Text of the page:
What emerged was interesting. These are some of the things participants said: 

  • I gained a deeper and practical understanding of how gender identify and gender power relations are socially constructed, and are fluid depending on the circumstances.
  • I’m beginning to understand how the power you have is both what you see as your own power within, and is conferred on me differently by different people. So while I see myself as powerful in certain circumstances, others see me as powerless.
  • Asking questions and heart listening deepens learning and makes new action possible
  • I learned some practical ways of using questions to help analyze how gender is playing out in various situations.
  • I learned that gender inequality is more deeply ingrained and harder to change than I originally thought.

My own lessons were as surprising to me as perhaps the participants’ lessons were to them. First, the Gender at Work Framework and other Gender at Work processes (such as peer learning and body work) are most useful when used to create a field of play for conversation and meaning making, rather than as a way to get to the answers. Whether using the framework or peer learning, these approaches provide opportunities for people to go deeply into their own thinking and cultural norms, traditional practices, gender power relations and so on. Coming up with a gender analysis based on the Gender at Work framework, or a polished plan for an initiative to address gender-based violence in the home, are important. 

Perhaps more important is people beginning to make their thinking clear to themselves and to others so that they can collectively accelerate the achievement of results they want around gender inequality. Conversations about gender, identity, sexuality and so on create a field participants step into when they leave the workshop, in their homes, in their organizations, in their communities. It is from this field that they can open up explorations with others about the tough problems of changing traditional beliefs that keep women from, for example, gaining decision making power and ultimately seeing themselves as having the power to create a better life for themselves and other women. People leave these conversations with greater clarity on what gender inequality is, and they start thinking and talking differently than they did before. Together they create a field where better results can happen, though specific results may take more time than we have for the project to become visible.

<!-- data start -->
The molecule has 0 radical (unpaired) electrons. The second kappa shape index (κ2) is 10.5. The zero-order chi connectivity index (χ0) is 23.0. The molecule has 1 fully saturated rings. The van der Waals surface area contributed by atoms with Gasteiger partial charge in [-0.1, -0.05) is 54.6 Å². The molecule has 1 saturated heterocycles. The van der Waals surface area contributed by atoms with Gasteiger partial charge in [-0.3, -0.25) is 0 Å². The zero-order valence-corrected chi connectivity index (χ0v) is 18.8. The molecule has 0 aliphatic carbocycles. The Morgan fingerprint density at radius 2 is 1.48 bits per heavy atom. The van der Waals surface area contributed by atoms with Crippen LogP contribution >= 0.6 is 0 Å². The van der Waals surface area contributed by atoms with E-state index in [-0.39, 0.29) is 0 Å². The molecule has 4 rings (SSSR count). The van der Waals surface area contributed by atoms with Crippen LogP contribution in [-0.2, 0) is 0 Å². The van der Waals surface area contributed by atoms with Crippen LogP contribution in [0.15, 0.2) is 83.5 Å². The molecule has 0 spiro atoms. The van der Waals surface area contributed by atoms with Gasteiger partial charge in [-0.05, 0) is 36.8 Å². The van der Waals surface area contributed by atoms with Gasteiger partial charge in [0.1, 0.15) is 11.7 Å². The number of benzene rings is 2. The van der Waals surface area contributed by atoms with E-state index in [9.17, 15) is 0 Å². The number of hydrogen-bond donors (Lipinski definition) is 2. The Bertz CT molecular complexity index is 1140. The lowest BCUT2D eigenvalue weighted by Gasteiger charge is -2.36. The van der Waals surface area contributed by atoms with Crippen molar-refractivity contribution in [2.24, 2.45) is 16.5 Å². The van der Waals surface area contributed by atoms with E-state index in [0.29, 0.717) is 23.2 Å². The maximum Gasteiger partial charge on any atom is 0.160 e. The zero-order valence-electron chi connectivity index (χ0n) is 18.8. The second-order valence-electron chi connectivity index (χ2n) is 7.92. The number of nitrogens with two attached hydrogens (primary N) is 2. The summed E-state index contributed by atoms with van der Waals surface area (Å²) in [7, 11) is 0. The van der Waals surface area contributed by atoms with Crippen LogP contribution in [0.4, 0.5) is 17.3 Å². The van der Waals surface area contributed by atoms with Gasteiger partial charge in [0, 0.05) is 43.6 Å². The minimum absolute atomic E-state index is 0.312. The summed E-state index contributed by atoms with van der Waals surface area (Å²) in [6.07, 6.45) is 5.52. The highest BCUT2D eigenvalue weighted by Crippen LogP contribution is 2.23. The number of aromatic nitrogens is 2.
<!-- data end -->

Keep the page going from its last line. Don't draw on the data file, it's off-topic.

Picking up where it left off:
At the beginning of the workshop is when it's important to create a shared understanding about the terms we use. For example, when people talk about future-oriented ideas for action they are frame these ideas as about something they can actually test, as something that is specific and doable. Getting to a shared understanding about ending gender-based violence in the home, for example, involves questioning what people mean by gender-based violence, offering competing ideas on what gender-based violence could mean, and refusing to accept fuzzy language or generalizations. Getting clarity on terms is an art – the way an artist uses their tools while carrying out their particular craft or art. 

Ultimately, the greatest power people gain from these workshops is learning the art of learning. This goes beyond correcting errors or injustices by applying a framework; it goes beyond surfacing assumptions and recombining elements of a solution in a way that addresses the current context. Both are important, but they are not enough to change patriarchal norms. My hypothesis is that if we are to achieve lasting positive change for gender justice, it is critical to both increase a group’s ability to accelerate the achievement of gender justice and to use their learning in addressing gender justice to learn how to learn so that they can effectively address new problems and opportunities.